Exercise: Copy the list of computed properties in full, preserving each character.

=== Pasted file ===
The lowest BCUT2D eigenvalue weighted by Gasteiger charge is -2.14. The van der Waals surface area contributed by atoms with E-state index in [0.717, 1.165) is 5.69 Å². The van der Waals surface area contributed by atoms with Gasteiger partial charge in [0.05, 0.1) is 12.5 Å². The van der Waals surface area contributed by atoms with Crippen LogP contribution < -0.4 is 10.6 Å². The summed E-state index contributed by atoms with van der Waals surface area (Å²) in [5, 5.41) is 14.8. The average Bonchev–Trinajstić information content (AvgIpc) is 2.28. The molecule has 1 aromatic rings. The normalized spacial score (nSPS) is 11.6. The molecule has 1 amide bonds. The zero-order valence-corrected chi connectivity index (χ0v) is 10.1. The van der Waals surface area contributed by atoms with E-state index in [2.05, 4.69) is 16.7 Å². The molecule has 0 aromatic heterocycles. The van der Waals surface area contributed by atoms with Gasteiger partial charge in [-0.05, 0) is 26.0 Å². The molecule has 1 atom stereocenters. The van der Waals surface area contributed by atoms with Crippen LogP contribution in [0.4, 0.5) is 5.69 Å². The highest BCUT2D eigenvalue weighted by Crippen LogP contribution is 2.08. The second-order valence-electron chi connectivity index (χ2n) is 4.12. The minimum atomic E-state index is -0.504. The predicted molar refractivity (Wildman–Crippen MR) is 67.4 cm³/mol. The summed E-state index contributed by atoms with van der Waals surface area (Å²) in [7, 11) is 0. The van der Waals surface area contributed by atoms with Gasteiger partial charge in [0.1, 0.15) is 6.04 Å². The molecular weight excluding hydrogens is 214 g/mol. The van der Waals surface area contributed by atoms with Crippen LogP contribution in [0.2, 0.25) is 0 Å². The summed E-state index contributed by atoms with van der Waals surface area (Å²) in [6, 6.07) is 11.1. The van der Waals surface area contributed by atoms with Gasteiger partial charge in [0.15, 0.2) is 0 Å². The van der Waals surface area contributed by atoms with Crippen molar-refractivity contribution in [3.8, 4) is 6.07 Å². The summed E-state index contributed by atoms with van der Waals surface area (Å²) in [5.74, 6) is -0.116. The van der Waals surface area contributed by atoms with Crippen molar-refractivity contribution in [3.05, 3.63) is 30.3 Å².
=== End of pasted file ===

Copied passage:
The lowest BCUT2D eigenvalue weighted by Gasteiger charge is -2.14. The van der Waals surface area contributed by atoms with E-state index in [0.717, 1.165) is 5.69 Å². The van der Waals surface area contributed by atoms with Gasteiger partial charge in [0.05, 0.1) is 12.5 Å². The van der Waals surface area contributed by atoms with Crippen LogP contribution < -0.4 is 10.6 Å². The summed E-state index contributed by atoms with van der Waals surface area (Å²) in [5, 5.41) is 14.8. The average Bonchev–Trinajstić information content (AvgIpc) is 2.28. The molecule has 1 aromatic rings. The normalized spacial score (nSPS) is 11.6. The molecule has 1 amide bonds. The zero-order valence-corrected chi connectivity index (χ0v) is 10.1. The van der Waals surface area contributed by atoms with E-state index in [2.05, 4.69) is 16.7 Å². The molecule has 0 aromatic heterocycles. The van der Waals surface area contributed by atoms with Gasteiger partial charge in [-0.05, 0) is 26.0 Å². The molecule has 1 atom stereocenters. The van der Waals surface area contributed by atoms with Crippen LogP contribution in [0.4, 0.5) is 5.69 Å². The highest BCUT2D eigenvalue weighted by Crippen LogP contribution is 2.08. The second-order valence-electron chi connectivity index (χ2n) is 4.12. The minimum atomic E-state index is -0.504. The predicted molar refractivity (Wildman–Crippen MR) is 67.4 cm³/mol. The summed E-state index contributed by atoms with van der Waals surface area (Å²) in [7, 11) is 0. The van der Waals surface area contributed by atoms with Gasteiger partial charge in [0.1, 0.15) is 6.04 Å². The molecular weight excluding hydrogens is 214 g/mol. The van der Waals surface area contributed by atoms with Crippen LogP contribution in [0.2, 0.25) is 0 Å². The summed E-state index contributed by atoms with van der Waals surface area (Å²) in [6, 6.07) is 11.1. The van der Waals surface area contributed by atoms with Gasteiger partial charge in [0.15, 0.2) is 0 Å². The van der Waals surface area contributed by atoms with Crippen molar-refractivity contribution in [3.8, 4) is 6.07 Å². The summed E-state index contributed by atoms with van der Waals surface area (Å²) in [5.74, 6) is -0.116. The van der Waals surface area contributed by atoms with Crippen molar-refractivity contribution in [3.05, 3.63) is 30.3 Å².